The present invention provides the above described photorefractive crystal with lens function by radiating a beam having a suitable intensity pattern onto a photoreactive crystal having a refractive index which changes with the intensity of the radiated beam. The present invention thus makes it possible to move the lens focusing position by changing the intensity and position of the radiation without moving the position of the above described photorefractive crystal or the lens.

BRIEF DESCRIPTION OF THE DRAWINGS

These and other objects and advantages of the present invention will become apparent by reference to the following description and accompanying drawings wherein:

FIG. 1 is a configuration diagram of an optical disk apparatus using an automatic focusing apparatus which is an embodiment of the present invention;

FIGS. 2A, 2B, 2C and 2D are diagrams illustrating the operation of the apparatus of FIG. 1, FIG. 2A shows an extraordinary ray distribution, FIG. 2B shows the transmission pattern of an embodiment, FIG. 2C shows the intensity distribution of an extraordinary ray of FIG. 2A transmitted through the transmission pattern of FIG. 2B, and FIG. 2D shows a change of refractive index caused in the photorefractive crystal;

FIG. 3 is a diagram showing the state obtained when an extraordinary ray is inputted to a photorefractive crystal;

FIG. 4 is a configuration diagram of an automatic focusing apparatus showing another embodiment of the present invention;

FIGS. 5A and 5B are enlarged views showing an embodiment of radial polarization selecting means;

FIGS. 6A and 6B are configuration diagrams of an automatic focusing apparatus using an optical integrated circuit showing still another embodiment of the present invention;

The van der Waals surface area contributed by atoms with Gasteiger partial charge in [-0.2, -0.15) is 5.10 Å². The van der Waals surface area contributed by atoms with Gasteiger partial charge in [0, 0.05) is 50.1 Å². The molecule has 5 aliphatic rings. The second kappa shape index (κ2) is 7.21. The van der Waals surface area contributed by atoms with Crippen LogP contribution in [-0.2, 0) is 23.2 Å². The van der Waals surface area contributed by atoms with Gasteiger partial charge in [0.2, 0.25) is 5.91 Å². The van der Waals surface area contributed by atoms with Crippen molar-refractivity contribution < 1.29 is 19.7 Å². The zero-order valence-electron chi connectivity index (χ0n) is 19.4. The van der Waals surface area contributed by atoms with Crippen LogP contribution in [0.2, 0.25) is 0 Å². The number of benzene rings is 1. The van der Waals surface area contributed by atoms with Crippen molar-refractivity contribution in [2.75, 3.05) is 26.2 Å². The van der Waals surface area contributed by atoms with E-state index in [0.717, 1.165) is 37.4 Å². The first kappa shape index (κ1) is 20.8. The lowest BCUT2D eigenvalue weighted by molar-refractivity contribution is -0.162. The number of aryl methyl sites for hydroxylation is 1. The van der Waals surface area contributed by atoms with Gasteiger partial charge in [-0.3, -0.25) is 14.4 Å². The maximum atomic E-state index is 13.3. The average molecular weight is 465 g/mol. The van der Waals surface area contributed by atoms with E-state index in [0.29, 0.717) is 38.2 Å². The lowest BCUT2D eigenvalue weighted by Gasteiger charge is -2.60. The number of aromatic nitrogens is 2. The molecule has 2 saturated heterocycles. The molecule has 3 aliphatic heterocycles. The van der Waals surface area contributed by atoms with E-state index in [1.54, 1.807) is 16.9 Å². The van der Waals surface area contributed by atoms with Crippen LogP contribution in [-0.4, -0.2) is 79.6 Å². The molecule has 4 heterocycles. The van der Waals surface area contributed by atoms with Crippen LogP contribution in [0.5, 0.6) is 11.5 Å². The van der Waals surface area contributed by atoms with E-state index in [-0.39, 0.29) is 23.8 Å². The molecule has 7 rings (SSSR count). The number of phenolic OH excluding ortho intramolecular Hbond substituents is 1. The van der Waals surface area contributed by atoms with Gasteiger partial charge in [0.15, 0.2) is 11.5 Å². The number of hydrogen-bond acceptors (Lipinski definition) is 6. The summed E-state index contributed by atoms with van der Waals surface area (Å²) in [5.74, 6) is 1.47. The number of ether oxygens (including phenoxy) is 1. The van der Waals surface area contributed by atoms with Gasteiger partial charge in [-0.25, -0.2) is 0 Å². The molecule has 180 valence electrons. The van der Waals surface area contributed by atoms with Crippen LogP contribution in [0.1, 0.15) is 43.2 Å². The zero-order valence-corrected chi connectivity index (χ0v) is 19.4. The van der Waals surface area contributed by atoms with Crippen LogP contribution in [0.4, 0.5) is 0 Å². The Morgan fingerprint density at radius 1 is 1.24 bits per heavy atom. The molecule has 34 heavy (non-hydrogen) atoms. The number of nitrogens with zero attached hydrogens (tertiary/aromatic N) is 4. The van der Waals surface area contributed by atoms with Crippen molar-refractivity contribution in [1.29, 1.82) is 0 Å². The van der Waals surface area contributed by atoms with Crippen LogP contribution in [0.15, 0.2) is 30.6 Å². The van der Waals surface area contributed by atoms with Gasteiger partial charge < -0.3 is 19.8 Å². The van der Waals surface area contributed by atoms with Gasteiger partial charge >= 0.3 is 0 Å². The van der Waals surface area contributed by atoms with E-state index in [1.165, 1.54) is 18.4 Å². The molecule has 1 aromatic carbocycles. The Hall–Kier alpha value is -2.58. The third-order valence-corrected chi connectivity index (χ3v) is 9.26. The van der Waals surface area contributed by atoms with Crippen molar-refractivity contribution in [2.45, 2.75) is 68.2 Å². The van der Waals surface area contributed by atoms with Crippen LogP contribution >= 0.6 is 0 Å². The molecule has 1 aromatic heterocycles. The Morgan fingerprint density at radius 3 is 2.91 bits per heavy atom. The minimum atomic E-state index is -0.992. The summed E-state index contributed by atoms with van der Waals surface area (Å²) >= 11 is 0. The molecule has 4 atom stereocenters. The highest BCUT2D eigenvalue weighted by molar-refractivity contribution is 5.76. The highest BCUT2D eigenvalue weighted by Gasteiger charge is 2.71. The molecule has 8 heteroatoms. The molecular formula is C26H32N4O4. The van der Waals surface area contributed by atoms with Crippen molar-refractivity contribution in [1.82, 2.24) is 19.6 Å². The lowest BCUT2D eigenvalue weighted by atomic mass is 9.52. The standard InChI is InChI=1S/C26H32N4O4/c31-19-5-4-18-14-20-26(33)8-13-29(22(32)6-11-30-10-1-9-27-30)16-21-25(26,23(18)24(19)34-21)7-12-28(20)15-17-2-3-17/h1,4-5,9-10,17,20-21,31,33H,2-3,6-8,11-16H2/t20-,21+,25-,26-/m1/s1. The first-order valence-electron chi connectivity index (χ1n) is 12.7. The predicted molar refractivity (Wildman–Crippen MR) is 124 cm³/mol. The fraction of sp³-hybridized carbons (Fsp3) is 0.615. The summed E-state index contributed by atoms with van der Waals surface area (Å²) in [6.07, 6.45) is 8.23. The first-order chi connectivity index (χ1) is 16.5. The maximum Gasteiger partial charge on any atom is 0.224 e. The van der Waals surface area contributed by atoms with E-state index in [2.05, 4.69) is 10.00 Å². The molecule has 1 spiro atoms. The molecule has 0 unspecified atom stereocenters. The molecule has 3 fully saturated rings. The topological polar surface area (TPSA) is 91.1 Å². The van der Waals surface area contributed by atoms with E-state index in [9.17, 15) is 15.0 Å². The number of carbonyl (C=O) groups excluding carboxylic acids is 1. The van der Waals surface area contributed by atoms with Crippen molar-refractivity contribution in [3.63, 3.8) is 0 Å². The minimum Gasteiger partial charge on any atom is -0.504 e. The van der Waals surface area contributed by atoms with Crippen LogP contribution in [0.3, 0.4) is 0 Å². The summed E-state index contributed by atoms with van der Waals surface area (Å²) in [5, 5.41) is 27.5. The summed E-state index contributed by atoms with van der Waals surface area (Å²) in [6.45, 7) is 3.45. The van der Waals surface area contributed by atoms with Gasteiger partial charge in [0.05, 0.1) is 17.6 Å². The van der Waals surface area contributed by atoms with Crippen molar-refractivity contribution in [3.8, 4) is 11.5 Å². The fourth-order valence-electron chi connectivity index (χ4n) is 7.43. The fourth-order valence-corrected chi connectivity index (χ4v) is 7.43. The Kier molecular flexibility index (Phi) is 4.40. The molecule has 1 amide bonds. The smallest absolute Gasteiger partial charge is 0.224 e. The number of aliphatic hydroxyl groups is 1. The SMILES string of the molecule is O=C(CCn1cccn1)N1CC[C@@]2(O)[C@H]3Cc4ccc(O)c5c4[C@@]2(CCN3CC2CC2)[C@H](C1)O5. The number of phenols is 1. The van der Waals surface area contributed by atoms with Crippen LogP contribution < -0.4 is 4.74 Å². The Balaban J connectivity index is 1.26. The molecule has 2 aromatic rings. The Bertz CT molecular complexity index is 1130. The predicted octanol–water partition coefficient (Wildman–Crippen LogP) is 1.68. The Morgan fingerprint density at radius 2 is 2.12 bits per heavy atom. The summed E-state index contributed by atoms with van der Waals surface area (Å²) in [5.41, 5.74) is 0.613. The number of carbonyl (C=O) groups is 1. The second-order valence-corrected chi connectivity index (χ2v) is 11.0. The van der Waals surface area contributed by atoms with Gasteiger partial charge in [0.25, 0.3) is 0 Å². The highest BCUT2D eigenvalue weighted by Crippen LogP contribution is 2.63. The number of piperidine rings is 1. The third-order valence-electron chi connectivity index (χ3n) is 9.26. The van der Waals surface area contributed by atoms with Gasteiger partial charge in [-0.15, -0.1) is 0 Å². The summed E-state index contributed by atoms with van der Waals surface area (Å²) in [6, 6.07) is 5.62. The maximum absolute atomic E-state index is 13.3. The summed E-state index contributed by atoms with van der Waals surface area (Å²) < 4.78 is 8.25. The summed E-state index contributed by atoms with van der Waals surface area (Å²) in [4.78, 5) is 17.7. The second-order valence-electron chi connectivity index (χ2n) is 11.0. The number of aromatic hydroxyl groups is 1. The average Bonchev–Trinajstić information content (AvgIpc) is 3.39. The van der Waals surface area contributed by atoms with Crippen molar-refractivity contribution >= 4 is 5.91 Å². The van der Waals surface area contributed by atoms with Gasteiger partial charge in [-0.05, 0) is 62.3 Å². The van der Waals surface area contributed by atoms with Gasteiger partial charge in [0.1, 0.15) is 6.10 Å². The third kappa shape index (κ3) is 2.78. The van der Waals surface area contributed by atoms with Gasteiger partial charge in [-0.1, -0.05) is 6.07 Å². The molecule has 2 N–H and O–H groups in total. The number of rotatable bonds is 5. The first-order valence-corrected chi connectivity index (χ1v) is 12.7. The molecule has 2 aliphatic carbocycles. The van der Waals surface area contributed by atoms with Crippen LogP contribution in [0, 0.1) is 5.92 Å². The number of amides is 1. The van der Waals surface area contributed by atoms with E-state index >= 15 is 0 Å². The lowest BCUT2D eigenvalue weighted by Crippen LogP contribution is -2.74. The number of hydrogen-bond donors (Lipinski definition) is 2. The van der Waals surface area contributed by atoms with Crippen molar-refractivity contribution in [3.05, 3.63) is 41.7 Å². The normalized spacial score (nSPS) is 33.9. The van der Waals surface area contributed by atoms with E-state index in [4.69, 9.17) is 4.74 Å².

FIG. 7 is a block diagram of a computing circuit which is an embodiment, of the present invention; and

FIG. 8 is a configuration diagram of another focusing optical system according to the present invention.

DESCRIPTION OF THE PREFERRED EMBODIMENTS

FIGS. 1 and 2A to 2D showing an embodiment of the present invention will hereafter be described.

FIG. 1 shows the configuration of an optical disk apparatus having an automatic focusing apparatus according to an embodiment of the present invention. With reference to FIG. 1, numeral 110 denotes first laser oscillation means comprising a laser oscillator 111 for outputting a linearly polarized coherent beam, a polarizing plate 112, and a quarter wave plate 113 for converting a linearly polarized beam to a circularly polarized beam. Numeral 120 denotes a beam expander, which comprises lenses 121 and 122. Numeral 130 denotes radial polarization selecting means for extracting only an extraordinary ray component out of inputted rays. The radial polarization selecting means 130 comprises a spherical lens 131 formed by a uniaxial crystal comprising calcite, for example, and a screening plate 132 having a minute screening portion 132a at the central parts thereof. The above described spherical lens 131 has an optical axis coinciding with the C axis which is a crystal axis of the uniaxial crystal. Numeral 140 denotes an optical system comprising an aspheric lens 141, a plate 143 having a transmission pattern formed thereon, a half mirror 144, a focusing lens 145, a photorefractive crystal 146, an optical disk 147, a mirror 148, and a lens 149. Among them, the focusing lens 145 and the photorefractive crystal 146 form a focusing optical system. The above described aspheric lens 141 is so formed as to have a shorter focal length at the outer portion as compared with the central portion. The aspheric lens 141 converts a beam outputted from the above described radial polarization selecting means 130 into a parallel beam. The above described transmission pattern plate 143 is so formed as to be axisymmetric as shown in FIG. 2B. An actuator 142 forming a tracking mechanism moves the transmission pattern in a direction indicated by arrows. The above described photorefractive crystal 146 comprises barium titanate, for example. The input optical axis is adapted to coincide with the above described C axis. Numeral 150 denotes a focus deviation detecting system, comprising a lens 151, a cylindrical lens 152, a quadrant detector 153, a computing circuit 154, an amplifier 155 connected to an electro-optic crystal 172 of an EO (electro-optic) modulator 170 forming an optical intensity modulator which will be described later, and an amplifier 156 connected to the above described actuator 142.